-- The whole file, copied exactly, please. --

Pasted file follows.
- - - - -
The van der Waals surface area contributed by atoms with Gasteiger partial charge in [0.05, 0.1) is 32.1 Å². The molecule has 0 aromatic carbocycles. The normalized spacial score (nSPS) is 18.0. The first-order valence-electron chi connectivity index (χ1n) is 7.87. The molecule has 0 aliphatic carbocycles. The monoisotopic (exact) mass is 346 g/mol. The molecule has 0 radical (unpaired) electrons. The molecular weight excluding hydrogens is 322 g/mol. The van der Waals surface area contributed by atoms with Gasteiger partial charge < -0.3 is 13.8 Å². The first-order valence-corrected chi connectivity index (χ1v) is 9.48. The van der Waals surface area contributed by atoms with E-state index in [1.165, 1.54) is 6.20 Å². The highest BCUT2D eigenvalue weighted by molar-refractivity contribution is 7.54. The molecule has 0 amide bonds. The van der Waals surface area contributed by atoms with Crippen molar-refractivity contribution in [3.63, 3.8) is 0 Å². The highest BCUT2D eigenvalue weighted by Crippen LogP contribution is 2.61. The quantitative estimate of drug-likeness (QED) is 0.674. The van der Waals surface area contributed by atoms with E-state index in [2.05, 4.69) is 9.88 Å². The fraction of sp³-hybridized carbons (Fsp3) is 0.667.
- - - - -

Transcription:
The van der Waals surface area contributed by atoms with Gasteiger partial charge in [0.05, 0.1) is 32.1 Å². The molecule has 0 aromatic carbocycles. The normalized spacial score (nSPS) is 18.0. The first-order valence-electron chi connectivity index (χ1n) is 7.87. The molecule has 0 aliphatic carbocycles. The monoisotopic (exact) mass is 346 g/mol. The molecule has 0 radical (unpaired) electrons. The molecular weight excluding hydrogens is 322 g/mol. The van der Waals surface area contributed by atoms with Gasteiger partial charge < -0.3 is 13.8 Å². The first-order valence-corrected chi connectivity index (χ1v) is 9.48. The van der Waals surface area contributed by atoms with E-state index in [1.165, 1.54) is 6.20 Å². The highest BCUT2D eigenvalue weighted by molar-refractivity contribution is 7.54. The molecule has 0 amide bonds. The van der Waals surface area contributed by atoms with Crippen molar-refractivity contribution in [3.63, 3.8) is 0 Å². The highest BCUT2D eigenvalue weighted by Crippen LogP contribution is 2.61. The quantitative estimate of drug-likeness (QED) is 0.674. The van der Waals surface area contributed by atoms with E-state index in [2.05, 4.69) is 9.88 Å². The fraction of sp³-hybridized carbons (Fsp3) is 0.667.